How federal budget woes impact state and local governments
With the Eurozone on its way down the austerity path and the European Central Bank (ECB) estimating two consecutive years of GDP contraction, all eyes were on the United States as it approached the Dec. 31, 2012, deadline to avert the automatic tax increases and spending cuts that would jump-start a 10-year plan to reduce its national deficit by $1.5 trillion. Whether or not an alternative to the deficit reduction plan is negotiated, state and local government budgets will be affected directly and indirectly.
The Pew Center on the States' November 2012 report, The Impact of the Fiscal Cliff on the States, points out that federal and state finances are closely linked. "When certain expiring tax provisions within the fiscal cliff are analyzed independently, they could increase state revenues," according to the Pew report, which lists these examples:
For at least 25 states and the District of Columbia, lower federal deductions would mean higher income taxed at the state level.
At least 30 states and the District of Columbia would see revenue increases because they have tax credits based on federal credits that would be reduced
Thirty-three states would collect more revenue as a result of changes in the estate tax.
However, for the six states that currently allow deduction of federal taxes, higher federal tax rates would translate into reduced state revenues.
Federal spending cuts in grant dollars (about 18 percent), procurement, salaries, wages and defense stand to impact some states more than others.
Federal grants account for 5 to 10 percent of state revenues (6.6 percent is the average).
Federal non-defense spending on procurement, salaries and wages, when compared to state gross domestic product (GDP), is almost 20 percent of the DC-Maryland-Virginia GDP. The next top 4 states impacted by non-defense spending are Hawaii (16 percent), Alaska (13 percent), New Mexico (13 percent) and Kentucky (10 percent). The national average is 5.3 percent of GDP.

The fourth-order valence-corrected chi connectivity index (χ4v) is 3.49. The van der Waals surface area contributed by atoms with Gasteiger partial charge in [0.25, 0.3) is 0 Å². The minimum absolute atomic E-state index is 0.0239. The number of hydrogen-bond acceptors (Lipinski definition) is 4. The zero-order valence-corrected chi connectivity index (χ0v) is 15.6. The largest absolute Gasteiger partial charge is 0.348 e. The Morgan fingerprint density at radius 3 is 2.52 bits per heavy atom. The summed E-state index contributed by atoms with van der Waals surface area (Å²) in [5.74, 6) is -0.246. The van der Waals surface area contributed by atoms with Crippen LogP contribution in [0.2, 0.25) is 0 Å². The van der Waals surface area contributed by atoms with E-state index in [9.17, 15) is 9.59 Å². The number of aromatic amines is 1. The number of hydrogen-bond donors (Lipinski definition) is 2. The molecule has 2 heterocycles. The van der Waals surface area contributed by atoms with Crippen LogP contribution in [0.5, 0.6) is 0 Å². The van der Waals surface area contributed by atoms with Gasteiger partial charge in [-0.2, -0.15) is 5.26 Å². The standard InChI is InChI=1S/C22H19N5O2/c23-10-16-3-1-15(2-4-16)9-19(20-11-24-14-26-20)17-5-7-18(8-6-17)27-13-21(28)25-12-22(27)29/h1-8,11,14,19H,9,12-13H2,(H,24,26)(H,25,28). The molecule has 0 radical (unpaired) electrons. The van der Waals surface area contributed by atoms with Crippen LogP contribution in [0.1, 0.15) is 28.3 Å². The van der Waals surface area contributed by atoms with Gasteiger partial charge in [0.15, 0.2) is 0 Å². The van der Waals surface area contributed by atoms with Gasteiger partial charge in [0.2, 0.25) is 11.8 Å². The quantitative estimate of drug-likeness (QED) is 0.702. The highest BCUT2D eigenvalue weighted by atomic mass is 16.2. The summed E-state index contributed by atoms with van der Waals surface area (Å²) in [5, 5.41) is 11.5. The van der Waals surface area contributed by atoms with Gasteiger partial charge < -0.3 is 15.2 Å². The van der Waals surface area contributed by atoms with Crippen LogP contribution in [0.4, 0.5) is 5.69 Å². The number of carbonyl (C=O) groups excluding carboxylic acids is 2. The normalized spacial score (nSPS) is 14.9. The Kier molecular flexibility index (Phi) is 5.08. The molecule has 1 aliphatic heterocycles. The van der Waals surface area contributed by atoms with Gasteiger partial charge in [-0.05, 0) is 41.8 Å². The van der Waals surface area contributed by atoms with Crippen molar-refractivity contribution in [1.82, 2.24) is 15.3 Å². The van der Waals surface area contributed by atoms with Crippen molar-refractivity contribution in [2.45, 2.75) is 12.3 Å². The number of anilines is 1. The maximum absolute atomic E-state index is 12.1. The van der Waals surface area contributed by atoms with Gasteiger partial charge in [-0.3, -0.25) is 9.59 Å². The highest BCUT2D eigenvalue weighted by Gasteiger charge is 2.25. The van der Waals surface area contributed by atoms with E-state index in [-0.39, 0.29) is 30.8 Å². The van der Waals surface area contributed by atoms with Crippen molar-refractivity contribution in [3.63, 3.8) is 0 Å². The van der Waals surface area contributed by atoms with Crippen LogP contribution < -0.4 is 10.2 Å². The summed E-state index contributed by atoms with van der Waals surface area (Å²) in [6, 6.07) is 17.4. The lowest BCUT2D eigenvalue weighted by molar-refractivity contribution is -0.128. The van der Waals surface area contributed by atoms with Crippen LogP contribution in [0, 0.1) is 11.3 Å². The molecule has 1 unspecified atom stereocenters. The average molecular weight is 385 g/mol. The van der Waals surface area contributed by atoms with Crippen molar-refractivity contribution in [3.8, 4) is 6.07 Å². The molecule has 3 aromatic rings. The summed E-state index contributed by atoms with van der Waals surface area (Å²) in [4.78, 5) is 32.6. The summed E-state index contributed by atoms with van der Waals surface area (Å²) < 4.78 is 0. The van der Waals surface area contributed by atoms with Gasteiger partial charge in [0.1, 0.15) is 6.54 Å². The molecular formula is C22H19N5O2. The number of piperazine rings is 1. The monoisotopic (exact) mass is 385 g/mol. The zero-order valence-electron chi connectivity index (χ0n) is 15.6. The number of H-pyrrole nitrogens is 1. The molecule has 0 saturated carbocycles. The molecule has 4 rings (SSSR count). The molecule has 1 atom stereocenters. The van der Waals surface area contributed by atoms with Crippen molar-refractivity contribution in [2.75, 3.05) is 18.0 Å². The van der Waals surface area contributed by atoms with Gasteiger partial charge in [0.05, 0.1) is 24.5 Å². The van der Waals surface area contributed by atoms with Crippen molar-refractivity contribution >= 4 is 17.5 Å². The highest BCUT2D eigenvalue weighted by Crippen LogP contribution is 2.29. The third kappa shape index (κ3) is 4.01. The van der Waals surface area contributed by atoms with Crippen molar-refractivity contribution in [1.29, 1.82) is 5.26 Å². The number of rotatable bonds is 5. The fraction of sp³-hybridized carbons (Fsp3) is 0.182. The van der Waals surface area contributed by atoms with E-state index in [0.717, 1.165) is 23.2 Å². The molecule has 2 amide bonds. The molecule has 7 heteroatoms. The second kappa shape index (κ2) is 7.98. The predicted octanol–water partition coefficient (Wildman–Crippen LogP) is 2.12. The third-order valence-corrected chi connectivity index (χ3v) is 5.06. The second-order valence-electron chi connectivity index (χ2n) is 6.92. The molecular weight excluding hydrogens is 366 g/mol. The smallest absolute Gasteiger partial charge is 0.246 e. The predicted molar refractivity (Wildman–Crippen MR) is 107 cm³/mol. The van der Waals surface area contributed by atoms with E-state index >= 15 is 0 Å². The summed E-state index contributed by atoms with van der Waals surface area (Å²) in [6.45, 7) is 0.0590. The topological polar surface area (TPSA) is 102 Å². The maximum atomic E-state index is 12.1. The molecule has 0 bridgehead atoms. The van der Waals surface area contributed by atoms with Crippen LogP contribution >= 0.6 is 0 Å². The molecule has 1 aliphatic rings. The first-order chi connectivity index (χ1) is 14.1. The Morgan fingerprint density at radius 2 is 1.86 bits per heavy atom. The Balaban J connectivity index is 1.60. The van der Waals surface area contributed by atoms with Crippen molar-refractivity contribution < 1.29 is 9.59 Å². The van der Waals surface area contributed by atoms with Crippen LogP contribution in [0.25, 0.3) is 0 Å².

Federal defense spending on procurement, salaries and wages is nearly 15 percent of Hawaii's GDP, and a major factor in other states, too, including Alaska (11 percent), DC-Maryland-Virginia (10 percent), Kentucky (8 percent) and Alabama (7 percent). The national average is 3.5 percent of GDP.
The above highlights the direct impact of the various tax elements associated with the fiscal cliff. The broader implications of indirect effects are less clear and thereby provide the greater cause for uncertainty and concern. The Pew report observes that if all of the tax increases and spending cuts are allowed to take place, the impact on individuals and the economy could "significantly overwhelm any of the direct impacts."
Where does that leave us? Barring the fiscal cliff, economists predicted an economic growth rate for 2013 of 3 to 3.5 percent. As it stood at year-end, growth would be curtailed to a net of about 2 percent, prolonging an already slow period of recovery. The trade-off to cuts and higher taxes today is a future of even greater federal deficits and debt servicing as a percentage of annual spending. At the end of 2012, the U.S. federal debt was $16.3 trillion, 102 percent of annual GDP, and a level not seen since World War II. Without correction, the U.S. is on course to compound its deficits at the rate of 4 to 6 percent per year.
While philosophical debate continues behind the scenes as to a meaningfully relevant level of debt, what the public, financial community and global community expect at this time is an indication of greater fiscal stability into the future. Well, as Yogi Berra put it, "It ain't over 'til it's over."
Brent Maas is Executive Director, Business Strategy & Relationships for NIGP: The Institute for Public Procurement. Email [email protected].
Deficit Reduction Resulting from FY13 "Fiscal Cliff"
|Scheduled revenue increases||$ Billion|
|Expiration of 2001, 2003, and 2009 tax cutsa||$225|
|Expiration of payroll tax cut||$85|
|Other expiring "tax extender" provisionsb||$65|
|Taxes included in the Affordable Care Act||$18|
|Subtotal, revenue increases||$393|
|Scheduled spending cuts*|
|Expiration of federal unemployment insurance benefits||$34|
|Expiration of Medicare "doc-fix"||$10|
|Subtotal, spending cuts||$98|
a Includes cuts to ordinary income and capital gains taxes, corporate income tax, estate tax and Alternative Minimum Tax (AMT) "patch"
b Tax credits for research and experimentation and enhanced deductions for certain business expenses
*NOTE: Spending figures reflect budget outlays (as opposed to budget authorization, which may be higher — as is the case with sequestration. Sequestration authorization is $109B, equally split between defense and non-defense budgets.)
Source: Congressional Budget Office, An Update to the Budget and Economic Outlook: Fiscal Years 2012 to 2022, August 2012 (box 2-1).
U.S. Budget Projections (Shown in US$ Billions)
|Compiled from actual and projected federal, state and local expense and revenue budget figures. www.usgovernmentspending.com and www.usgovernmentrevenue.com.|